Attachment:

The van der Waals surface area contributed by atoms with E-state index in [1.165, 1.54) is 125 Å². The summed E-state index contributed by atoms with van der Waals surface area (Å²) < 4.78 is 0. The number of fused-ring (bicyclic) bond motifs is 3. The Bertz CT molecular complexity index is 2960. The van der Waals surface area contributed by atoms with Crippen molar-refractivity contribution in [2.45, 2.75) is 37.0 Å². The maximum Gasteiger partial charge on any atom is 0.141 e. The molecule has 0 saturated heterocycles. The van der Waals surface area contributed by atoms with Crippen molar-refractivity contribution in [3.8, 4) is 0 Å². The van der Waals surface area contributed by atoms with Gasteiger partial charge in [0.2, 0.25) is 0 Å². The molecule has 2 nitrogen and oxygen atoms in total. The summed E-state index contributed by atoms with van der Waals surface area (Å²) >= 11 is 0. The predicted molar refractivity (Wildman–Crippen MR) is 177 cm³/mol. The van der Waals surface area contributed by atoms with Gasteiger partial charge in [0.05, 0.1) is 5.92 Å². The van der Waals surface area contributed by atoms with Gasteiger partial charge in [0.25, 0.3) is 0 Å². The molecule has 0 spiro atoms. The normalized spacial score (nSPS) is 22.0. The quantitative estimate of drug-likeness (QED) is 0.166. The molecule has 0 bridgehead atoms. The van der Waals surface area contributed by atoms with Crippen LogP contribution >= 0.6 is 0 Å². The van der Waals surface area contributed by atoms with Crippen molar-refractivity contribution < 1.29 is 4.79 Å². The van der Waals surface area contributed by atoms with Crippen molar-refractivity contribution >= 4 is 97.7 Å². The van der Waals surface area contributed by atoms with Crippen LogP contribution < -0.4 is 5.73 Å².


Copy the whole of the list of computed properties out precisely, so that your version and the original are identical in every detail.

The van der Waals surface area contributed by atoms with E-state index in [1.165, 1.54) is 125 Å². The summed E-state index contributed by atoms with van der Waals surface area (Å²) < 4.78 is 0. The number of fused-ring (bicyclic) bond motifs is 3. The Bertz CT molecular complexity index is 2960. The van der Waals surface area contributed by atoms with Crippen molar-refractivity contribution in [2.45, 2.75) is 37.0 Å². The maximum Gasteiger partial charge on any atom is 0.141 e. The molecule has 0 saturated heterocycles. The van der Waals surface area contributed by atoms with Crippen molar-refractivity contribution in [3.8, 4) is 0 Å². The van der Waals surface area contributed by atoms with Gasteiger partial charge in [0.2, 0.25) is 0 Å². The molecule has 2 nitrogen and oxygen atoms in total. The summed E-state index contributed by atoms with van der Waals surface area (Å²) >= 11 is 0. The predicted molar refractivity (Wildman–Crippen MR) is 177 cm³/mol. The van der Waals surface area contributed by atoms with Gasteiger partial charge in [0.05, 0.1) is 5.92 Å². The van der Waals surface area contributed by atoms with Gasteiger partial charge in [0.25, 0.3) is 0 Å². The molecule has 0 spiro atoms. The normalized spacial score (nSPS) is 22.0. The quantitative estimate of drug-likeness (QED) is 0.166. The molecule has 0 bridgehead atoms. The van der Waals surface area contributed by atoms with Crippen LogP contribution >= 0.6 is 0 Å². The van der Waals surface area contributed by atoms with Crippen molar-refractivity contribution < 1.29 is 4.79 Å². The van der Waals surface area contributed by atoms with Crippen molar-refractivity contribution >= 4 is 97.7 Å². The van der Waals surface area contributed by atoms with Crippen LogP contribution < -0.4 is 5.73 Å².